June 26, 2007

Best in America (and don't forget football)

We ranked all of America's cities for golf. Alabama's Auburn-Opelika is No. 1

Fans in the twin university towns of Auburn and Opelika in Alabama love their Tigers. Golfers have three 4½-star courses at Grand National to be proud of, too.

Fans in the twin university towns of Auburn and Opelika in Alabama love their Tigers. Golfers have three 4½-star courses at Grand National to be proud of, too.

Who'd have thought we'd find the best golf city in America right in the middle of a big football town in a big football state? But that's why you look.

For the third time since 1998, Golf Digest has ranked America's largest Metropolitan Statistical Areas. In cooperation with The Longitudes Group, utilizing the Golf Digest Companies' Database of Golf in America, the survey found that the best places to live and golf are increasingly shifting to small towns and suburbs in the South (11 of our top 20), while the Northeast remains a golfer's wasteland. Fifteen of the bottom 20 cities lie above the Mason-Dixon line, including regular bottom-feeders Bridgeport, Conn., New York City and golf-dry Jersey City, N.J.

But in the eastern Alabama twin cities of Auburn and Opelika, a place known for the city-block-size Auburn Tiger paw print in the main square and a college football stadium that seats more than 86,000 people, golf is becoming its second passion. You see it everywhere you look.

It's there first in the Robert Trent Jones Golf Trail's stunning 54 holes of 4½-star golf out at Grand National, a site that lives up to Jones' description as the best for golf he'd ever seen.

It's there in the two mayors, whose zeal for the game is no mere political affectation. Gary Fuller of Opelika and Bill Ham Jr. of Auburn not only use golf as a successful recruiting tool for economic development, they're both 12-handicappers with more than occasional flashes of their single-digit pasts.

It's there in the sturdy 3½-star daily-fee layout at Auburn Links, whose twists and turns make it a favorite of Auburn football coach Tommy Tuberville, who has his own reserved parking space up front.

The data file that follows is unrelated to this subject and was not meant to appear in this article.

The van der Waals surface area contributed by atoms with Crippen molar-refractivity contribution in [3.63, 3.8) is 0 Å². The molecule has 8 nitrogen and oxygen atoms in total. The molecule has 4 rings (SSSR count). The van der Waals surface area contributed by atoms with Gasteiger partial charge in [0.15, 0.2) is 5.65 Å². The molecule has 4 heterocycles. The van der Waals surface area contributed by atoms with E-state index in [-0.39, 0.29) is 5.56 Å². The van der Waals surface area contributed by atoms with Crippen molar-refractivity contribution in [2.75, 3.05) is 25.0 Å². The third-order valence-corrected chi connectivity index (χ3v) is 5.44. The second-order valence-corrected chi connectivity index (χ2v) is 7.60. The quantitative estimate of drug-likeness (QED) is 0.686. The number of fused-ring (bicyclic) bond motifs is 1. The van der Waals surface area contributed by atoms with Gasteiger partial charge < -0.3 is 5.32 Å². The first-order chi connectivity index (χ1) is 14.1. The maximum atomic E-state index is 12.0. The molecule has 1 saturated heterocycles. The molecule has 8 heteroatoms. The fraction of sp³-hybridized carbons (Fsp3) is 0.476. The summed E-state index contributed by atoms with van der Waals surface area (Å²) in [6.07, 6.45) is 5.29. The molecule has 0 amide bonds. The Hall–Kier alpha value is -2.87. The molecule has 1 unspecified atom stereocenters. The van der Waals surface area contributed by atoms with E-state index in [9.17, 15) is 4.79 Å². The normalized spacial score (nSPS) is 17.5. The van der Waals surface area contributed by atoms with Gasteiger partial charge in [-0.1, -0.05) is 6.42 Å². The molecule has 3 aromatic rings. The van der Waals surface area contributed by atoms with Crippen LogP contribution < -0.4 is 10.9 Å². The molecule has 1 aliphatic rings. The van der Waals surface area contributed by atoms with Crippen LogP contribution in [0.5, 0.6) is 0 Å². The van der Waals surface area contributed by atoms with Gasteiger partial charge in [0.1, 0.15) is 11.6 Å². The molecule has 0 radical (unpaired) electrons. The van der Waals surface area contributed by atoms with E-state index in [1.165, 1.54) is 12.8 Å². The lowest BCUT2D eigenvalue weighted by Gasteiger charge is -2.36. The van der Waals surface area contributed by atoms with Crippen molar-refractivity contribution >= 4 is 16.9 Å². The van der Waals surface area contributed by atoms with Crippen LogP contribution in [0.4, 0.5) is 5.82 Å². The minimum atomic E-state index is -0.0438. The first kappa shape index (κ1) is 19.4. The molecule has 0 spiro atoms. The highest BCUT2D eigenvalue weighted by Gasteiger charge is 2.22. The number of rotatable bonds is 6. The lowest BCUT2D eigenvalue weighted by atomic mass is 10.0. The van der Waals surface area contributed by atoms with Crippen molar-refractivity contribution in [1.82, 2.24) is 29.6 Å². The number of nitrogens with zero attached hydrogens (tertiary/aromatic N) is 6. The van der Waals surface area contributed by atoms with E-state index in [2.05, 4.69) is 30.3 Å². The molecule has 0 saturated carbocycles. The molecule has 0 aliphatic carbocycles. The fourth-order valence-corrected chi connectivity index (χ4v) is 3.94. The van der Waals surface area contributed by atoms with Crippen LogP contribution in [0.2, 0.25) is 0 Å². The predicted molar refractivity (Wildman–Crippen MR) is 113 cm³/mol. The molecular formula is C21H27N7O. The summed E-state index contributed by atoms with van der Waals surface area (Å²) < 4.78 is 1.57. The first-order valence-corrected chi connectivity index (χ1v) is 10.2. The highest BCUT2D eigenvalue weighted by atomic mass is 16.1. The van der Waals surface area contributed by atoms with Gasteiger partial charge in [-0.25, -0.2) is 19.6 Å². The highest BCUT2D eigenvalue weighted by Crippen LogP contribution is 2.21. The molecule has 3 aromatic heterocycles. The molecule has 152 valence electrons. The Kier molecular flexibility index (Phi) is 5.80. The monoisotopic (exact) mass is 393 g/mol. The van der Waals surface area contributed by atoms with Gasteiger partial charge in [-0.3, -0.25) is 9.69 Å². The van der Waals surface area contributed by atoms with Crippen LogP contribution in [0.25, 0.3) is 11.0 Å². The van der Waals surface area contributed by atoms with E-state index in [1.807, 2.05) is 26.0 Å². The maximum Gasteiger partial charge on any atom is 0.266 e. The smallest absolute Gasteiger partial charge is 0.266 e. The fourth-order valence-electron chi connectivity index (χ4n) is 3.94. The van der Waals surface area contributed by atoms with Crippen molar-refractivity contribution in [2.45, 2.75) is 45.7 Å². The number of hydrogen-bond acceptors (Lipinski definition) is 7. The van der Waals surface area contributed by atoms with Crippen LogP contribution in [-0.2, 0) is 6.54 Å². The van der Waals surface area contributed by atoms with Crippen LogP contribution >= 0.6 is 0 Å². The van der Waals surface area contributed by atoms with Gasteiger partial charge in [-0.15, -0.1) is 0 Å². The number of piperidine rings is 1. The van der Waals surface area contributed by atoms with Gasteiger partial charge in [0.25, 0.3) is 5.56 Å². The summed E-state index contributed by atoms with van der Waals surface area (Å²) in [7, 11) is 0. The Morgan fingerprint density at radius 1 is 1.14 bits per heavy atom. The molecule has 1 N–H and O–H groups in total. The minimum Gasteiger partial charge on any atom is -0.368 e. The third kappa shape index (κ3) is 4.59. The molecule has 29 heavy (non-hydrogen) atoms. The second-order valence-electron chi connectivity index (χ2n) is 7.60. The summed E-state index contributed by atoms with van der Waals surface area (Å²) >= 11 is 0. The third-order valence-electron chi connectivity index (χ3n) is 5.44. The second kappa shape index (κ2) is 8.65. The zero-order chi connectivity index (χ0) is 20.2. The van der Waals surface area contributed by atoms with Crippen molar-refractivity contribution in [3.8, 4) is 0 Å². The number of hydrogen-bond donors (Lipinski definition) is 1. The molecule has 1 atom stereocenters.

It's there in Will Blackmon's 200-strong junior programs at Opelika's Saugahatchee Country Club, which no doubt has fueled the last two consecutive state golf championships for Auburn High School.

It's there in the sporty 3-star Indian Pines, the municipal course the two towns share that's more popular than the Brunswick Stew at Byron's Smokehouse in Auburn or the pork-barbecue sandwich at Chuck's Bar-B-Que in Opelika.

 HOW WE DID IT      There are 330 Metropolitan Statistical Areas (MSAs) in the U.S. with a population of greater than 50,000. We ranked all of them on four different criteria:

Access to golf(a blend of four factors: the number of golf holes in an MSA compared to its population; number of golf holes compared to the number of avid golfers; percentage of public versus private courses; and a measure of the number of rounds played compared to capacity). Weather(based on the number of golfable days per year). Value of golf (based on average green fee in each MSA). Quality of golf(based on average star ratings in Golf Digest's Places to Play guidebook).

We weighted these four factors as follows: Access, 45%; Weather, 25%; Value, 15%; Quality, 15%. Using these weightings, we determined the average overall ranking for all 330 cities. The research was conducted by The Longitudes Group (longitudesgroup.com), utlizing the Golf Digest Companies' Database of Golf in America.

This year's survey rated the top 330 MSAs in terms of access to golf (45 percent of the total score), weather (25 percent), quality of golf (15 percent), and value (15 percent). We put an increased emphasis on weather (temperature and precipitation) this year.

Auburn-Opelika shines in the weather category, of course. Average daily high temperatures dip below 60 degrees only in December and January, and only barely then. With a burgeoning metropolitan area already filling up with all the industry, shopping and social amenities that big-city Atlanta offers (100 miles away), an education system that ranks among the top in the nation, and home prices that are nearly 25 percent below the national median, Auburn-Opelika has become the fastest growing region in the state and the fastest growing golf metro area in the country. (It has quadrupled its golf supply in the last 10 years with two new semi-private courses, but wasn't on our list in 2002, the last time Golf Digest ranked the best cities for golf in America.)

As longtime golfer, lifelong Auburn resident, president and CEO of AuburnBank Bob Dumas puts it, "Would I say this is a golf town now? Most definitely. We're a little spoiled, and we want it to stay that way."

Still, for all its rapid growth, Auburn and Opelika remain true to their small-town birthright. It's still the kind of place where they'll make you the best-tasting fresh-squeezed lemonade on the planet one glass at a time, like they do at Toomer's Drugs. It's still the kind of place where a family says grace before digging into their biscuits and gravy at Chappy's Deli, and it's still the kind of place where when a stranger walks into the Winn-Dixie looking lost, four people will come up and ask him if he needs some help, and only three of them will be employees. Those intangibles don't exactly factor into our survey, but they ensure that we've selected a worthy winner.